Dover to Brighton – UFO’s, satellites and shooting stars

Today I waved goodbye to the east coast, not knowing when or if I’ll be sailing back up that way again.

I came down Friday night after having a minor dispute in Waitrose with another shopper. Seeing an argument in a London Waitrose is like watching two public school boys fighting with hankies.

Earlier in the day I went Bills Bait to buy some fishing tackle. Bill told me the Disney cruise ship was coming in on Sunday, and that mean’t the pier would be closed for 2 days. The pier is used by up to 300 fisherman, which apparently is not the sort of greeting Disney passengers should be subjected to. Consequently, Disney request the pier to be closed when they come in, much to the suffering of the local businesses. I can’t imagine a few fisherman on the end of the pier is really the biggest eyesore in Dover, but there you go.

Excalibur was moored up in the Wellington Dock, which only opens 1 ½ +/-  HW, which is annoying as you need to leave 3-3½ before HW if you’re aiming for Brighton. Because of this I had to use one high water to move the boat into the tidal harbour, and then wait for the next one to take the boat to Brighton.

Ruth and Andrew were to join me for this overnight trip, and turned up at 5. We had a bit of dinner and set off at 20:00. HW was at 23:30, and I expected to arrive at 09:30 the next day.

The forecast was another windless night, with a slight possibility of a north, north-west breeze.

We pottered out and had a very mesmerising sunset.

 

Poor Ruth caught became seasick. The rolling, undulating motion of the sea combined with my Mexican chicken concoction was to blame. There’s no shame in being seasick, we all get it at some point and its rubbish!

I feel terribly bloody guilty when I have a man down due to seasickness.

“Hey! Why don’t you come on a 14 hour ride through the night, puking your guts up and feeling bloody dreadful, instead of sleeping soundly at home in a nice warm bed!”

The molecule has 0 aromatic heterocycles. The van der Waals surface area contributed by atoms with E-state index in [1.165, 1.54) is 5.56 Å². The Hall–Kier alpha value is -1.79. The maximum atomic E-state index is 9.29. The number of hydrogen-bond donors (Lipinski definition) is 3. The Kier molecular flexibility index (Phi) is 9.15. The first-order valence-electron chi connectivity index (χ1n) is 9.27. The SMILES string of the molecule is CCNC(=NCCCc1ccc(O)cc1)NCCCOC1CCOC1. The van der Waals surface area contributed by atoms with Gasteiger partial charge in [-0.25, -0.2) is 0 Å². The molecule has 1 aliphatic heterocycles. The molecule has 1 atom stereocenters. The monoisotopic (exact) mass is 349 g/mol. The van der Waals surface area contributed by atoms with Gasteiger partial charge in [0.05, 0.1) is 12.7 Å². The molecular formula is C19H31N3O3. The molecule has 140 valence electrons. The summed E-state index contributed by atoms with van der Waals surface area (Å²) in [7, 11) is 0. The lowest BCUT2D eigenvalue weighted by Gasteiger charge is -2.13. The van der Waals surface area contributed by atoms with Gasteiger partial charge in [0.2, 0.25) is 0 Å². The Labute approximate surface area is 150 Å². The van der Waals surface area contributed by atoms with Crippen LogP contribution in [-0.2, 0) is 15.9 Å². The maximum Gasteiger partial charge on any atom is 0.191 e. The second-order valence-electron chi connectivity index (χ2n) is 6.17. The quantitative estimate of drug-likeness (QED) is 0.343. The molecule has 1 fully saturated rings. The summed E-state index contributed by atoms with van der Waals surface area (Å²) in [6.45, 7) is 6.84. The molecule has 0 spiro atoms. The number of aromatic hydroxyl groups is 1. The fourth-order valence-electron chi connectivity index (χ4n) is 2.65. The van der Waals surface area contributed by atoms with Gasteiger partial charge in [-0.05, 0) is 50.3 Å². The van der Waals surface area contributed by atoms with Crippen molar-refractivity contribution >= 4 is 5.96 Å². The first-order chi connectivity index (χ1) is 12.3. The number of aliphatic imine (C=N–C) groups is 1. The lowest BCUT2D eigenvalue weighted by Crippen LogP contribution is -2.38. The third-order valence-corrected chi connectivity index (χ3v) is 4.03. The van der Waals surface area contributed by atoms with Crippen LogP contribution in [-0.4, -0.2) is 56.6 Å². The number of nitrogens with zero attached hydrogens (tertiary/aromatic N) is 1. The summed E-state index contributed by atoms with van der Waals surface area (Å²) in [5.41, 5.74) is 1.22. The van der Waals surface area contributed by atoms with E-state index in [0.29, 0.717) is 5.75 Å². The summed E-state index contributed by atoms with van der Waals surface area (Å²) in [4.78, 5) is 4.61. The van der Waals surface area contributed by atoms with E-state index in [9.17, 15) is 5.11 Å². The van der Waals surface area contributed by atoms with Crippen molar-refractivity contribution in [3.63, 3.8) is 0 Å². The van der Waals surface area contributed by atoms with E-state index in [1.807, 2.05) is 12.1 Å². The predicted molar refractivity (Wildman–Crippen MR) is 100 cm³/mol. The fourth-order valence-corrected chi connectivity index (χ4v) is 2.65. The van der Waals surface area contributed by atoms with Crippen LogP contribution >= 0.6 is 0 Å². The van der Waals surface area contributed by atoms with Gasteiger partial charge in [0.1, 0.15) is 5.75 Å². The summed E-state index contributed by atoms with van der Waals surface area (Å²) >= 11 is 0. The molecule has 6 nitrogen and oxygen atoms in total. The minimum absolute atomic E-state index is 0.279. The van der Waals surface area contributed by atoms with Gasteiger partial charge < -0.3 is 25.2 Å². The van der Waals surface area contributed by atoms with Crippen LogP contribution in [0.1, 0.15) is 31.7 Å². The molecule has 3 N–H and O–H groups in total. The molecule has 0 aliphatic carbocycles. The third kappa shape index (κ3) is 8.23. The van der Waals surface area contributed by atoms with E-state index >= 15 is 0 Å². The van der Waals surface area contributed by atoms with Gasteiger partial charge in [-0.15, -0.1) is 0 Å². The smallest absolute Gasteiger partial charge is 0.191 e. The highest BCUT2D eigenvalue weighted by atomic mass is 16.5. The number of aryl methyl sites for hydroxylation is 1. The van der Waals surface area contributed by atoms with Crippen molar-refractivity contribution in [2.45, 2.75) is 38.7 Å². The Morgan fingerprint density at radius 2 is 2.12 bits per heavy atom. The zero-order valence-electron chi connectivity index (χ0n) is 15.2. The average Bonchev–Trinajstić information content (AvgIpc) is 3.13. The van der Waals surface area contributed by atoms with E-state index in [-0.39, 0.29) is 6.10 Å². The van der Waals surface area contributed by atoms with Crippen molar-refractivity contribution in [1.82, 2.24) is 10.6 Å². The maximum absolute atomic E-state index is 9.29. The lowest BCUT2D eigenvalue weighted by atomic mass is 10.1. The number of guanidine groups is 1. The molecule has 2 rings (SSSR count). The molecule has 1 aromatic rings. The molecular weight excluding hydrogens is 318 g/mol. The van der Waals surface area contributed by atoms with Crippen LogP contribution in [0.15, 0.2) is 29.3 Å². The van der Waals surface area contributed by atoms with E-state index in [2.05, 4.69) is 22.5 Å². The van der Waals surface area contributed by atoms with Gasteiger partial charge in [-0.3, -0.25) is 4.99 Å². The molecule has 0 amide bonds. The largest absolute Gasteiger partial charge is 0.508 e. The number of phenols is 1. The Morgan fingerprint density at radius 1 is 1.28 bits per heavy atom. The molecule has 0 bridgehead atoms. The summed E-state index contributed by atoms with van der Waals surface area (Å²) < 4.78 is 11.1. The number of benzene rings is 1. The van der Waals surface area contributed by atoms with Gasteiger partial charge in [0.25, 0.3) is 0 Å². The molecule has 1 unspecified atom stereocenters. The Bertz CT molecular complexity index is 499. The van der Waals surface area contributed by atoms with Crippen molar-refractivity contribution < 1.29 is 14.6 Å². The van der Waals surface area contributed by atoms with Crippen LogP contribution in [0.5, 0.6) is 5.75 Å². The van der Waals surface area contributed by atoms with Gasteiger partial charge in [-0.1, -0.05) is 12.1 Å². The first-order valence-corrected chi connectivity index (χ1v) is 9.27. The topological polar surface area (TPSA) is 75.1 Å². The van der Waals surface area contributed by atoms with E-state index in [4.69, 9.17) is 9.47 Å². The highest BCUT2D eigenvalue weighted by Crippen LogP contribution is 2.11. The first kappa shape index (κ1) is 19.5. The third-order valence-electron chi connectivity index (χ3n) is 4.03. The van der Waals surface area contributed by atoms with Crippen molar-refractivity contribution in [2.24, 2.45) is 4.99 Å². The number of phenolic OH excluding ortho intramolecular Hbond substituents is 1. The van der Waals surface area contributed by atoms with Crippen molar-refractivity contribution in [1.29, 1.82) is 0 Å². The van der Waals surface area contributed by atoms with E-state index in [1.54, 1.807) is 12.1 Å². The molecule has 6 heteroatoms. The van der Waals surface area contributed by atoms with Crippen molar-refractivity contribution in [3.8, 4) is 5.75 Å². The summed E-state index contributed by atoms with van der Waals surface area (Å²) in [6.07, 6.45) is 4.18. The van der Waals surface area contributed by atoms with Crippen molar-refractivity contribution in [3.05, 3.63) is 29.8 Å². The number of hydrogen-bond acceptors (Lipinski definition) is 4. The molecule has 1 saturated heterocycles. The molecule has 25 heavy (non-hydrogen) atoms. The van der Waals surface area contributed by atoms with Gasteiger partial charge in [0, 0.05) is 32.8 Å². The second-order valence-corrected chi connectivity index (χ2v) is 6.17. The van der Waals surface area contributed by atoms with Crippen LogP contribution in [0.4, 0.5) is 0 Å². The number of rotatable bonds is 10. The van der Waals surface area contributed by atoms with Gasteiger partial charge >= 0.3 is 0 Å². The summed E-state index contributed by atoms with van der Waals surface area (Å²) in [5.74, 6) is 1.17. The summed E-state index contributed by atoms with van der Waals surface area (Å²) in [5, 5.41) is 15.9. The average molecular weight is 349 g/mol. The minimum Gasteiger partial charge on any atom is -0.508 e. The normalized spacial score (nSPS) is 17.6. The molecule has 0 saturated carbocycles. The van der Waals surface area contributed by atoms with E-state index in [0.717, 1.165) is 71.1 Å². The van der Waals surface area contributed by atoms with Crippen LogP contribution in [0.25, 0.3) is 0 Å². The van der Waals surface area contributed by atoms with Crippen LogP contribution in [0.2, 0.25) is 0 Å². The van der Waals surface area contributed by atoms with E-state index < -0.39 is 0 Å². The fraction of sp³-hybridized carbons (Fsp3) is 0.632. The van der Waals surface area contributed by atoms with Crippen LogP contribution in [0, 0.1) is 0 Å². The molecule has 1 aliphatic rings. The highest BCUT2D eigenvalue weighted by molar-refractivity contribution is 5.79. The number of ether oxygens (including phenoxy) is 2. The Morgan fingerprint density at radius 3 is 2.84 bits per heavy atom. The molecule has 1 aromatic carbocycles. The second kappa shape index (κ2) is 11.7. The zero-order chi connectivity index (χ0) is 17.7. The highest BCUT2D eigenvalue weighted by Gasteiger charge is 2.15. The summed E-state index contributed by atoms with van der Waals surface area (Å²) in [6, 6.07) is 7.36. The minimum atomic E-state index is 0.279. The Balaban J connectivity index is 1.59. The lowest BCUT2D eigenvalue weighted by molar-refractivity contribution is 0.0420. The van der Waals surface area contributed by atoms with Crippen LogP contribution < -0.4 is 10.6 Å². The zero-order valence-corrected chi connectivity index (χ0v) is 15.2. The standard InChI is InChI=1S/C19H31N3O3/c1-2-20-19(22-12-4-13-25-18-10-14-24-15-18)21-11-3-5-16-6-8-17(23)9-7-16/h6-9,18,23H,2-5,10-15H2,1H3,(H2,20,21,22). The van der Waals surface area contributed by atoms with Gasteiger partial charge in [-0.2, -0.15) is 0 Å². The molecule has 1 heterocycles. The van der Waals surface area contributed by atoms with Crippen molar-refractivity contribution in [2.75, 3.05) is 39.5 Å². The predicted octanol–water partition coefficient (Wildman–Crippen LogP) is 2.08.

Being seasick sucks, all the usual tricks of helming, downing fizzy drinks, distraction word games failed. All we could do was to harness Ruth up and wish for a speedy passage.

Me and Andrew took turns to grab some shut eye.

Fishing trawlers caused a bit of a stir as we passed Dungerness. Lit up like bloody UFO’s, it’s very hard to work out which way fishing trawlers are heading. We had one close shave, and made sure we stayed well away from the rest.

Twice we saw what looked like a red and blue (perhaps also green) flashing light in the darkness. We inadvertently came close to one of them as the flashing light was quiet weak, so in the darkness it was quite hard to judge the distance. I think it was a marker for night time diving.

Andrew saw shooting stars and satellites. I saw one satellite whizzing across the night sky.

Oh and Andrew dispensed some interesting celestial facts. The first stars to appear in the night sky are called ‘fast stars’, and are the ones that sailors use for celestial navigation as they’re easier to identify before the other billion stars come out to adorn the midnight sky. Good fact!

In the darkness it was impossible to tell whether an approaching dark mass threatening to engulf us was fog or torrential rain. So we zipped up and hunkered down. No rain came, just a bank of fine mist. The night grew cold as we approached Beachy Head, which was hidden by mist.

Daylight came around 3/4am and the night seemed to suddenly disappear, at the same time the white cliffs of Beachy Head became ever so faintly visible through the mist.

Spirits lifted as Brighton came into view, and the sun came out!

 

After an entire night of feeling rotten, Ruth was at least greeted with a beautiful morning.

I switched the engine off about 5nm from Brighton for half an hour as we had arrived at low water, and didn’t want to get grounded in the marina on such a lovely day.  The fishing rod came out for a little while.

 

I wondered if Liz and Patrick were walking Henry along the coastal path, but instead they spotted us out of their window 🙂

An hour later and we were greeted by Patrick, and were safely moored up after a bit of faffing around on my part.

For any St Kats people reading this. I spotted Woodpecker in Brighton, looks like the delivery skipper made it down there after all!

I waved Andrew and Ruth off, watched the taxi swing around the roundabout and come back my way. Standing patiently I went to wave again a second time, but Andrew and Ruth appeared to have been replaced with two very tired souls with the expression “get me home as quickly as possible”. Very reminiscent of when me and Oliver waved Will off in the taxi in Gijon, after a post Biscay crossing drinking session.

Thanks once again for joining me Andrew and Ruth, and also to Liz and Patrick for P’s space.

Oh and thanks Henry’s for the wake up call. Very amusing seeing Henry pottering around Excalibur looking slightly confused 🙂

 

Author: Tim Butler

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